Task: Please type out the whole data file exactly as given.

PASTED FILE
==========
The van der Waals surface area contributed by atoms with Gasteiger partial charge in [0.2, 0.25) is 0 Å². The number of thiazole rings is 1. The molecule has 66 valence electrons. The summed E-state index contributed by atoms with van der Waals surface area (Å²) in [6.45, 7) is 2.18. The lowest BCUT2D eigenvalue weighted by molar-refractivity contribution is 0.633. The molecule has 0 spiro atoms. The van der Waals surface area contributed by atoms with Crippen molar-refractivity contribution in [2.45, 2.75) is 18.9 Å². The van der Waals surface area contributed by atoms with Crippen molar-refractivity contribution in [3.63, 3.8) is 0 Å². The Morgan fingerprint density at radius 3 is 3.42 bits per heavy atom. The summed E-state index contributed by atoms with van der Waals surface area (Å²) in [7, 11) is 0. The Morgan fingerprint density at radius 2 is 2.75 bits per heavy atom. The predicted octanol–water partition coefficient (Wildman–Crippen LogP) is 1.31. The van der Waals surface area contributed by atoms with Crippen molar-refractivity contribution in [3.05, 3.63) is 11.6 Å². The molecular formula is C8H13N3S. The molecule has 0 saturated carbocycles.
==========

The van der Waals surface area contributed by atoms with Gasteiger partial charge in [0.2, 0.25) is 0 Å². The number of thiazole rings is 1. The molecule has 66 valence electrons. The summed E-state index contributed by atoms with van der Waals surface area (Å²) in [6.45, 7) is 2.18. The lowest BCUT2D eigenvalue weighted by molar-refractivity contribution is 0.633. The molecule has 0 spiro atoms. The van der Waals surface area contributed by atoms with Crippen molar-refractivity contribution in [2.45, 2.75) is 18.9 Å². The van der Waals surface area contributed by atoms with Crippen molar-refractivity contribution in [3.63, 3.8) is 0 Å². The Morgan fingerprint density at radius 3 is 3.42 bits per heavy atom. The summed E-state index contributed by atoms with van der Waals surface area (Å²) in [7, 11) is 0. The Morgan fingerprint density at radius 2 is 2.75 bits per heavy atom. The predicted octanol–water partition coefficient (Wildman–Crippen LogP) is 1.31. The van der Waals surface area contributed by atoms with Crippen molar-refractivity contribution in [3.05, 3.63) is 11.6 Å². The molecular formula is C8H13N3S. The molecule has 0 saturated carbocycles.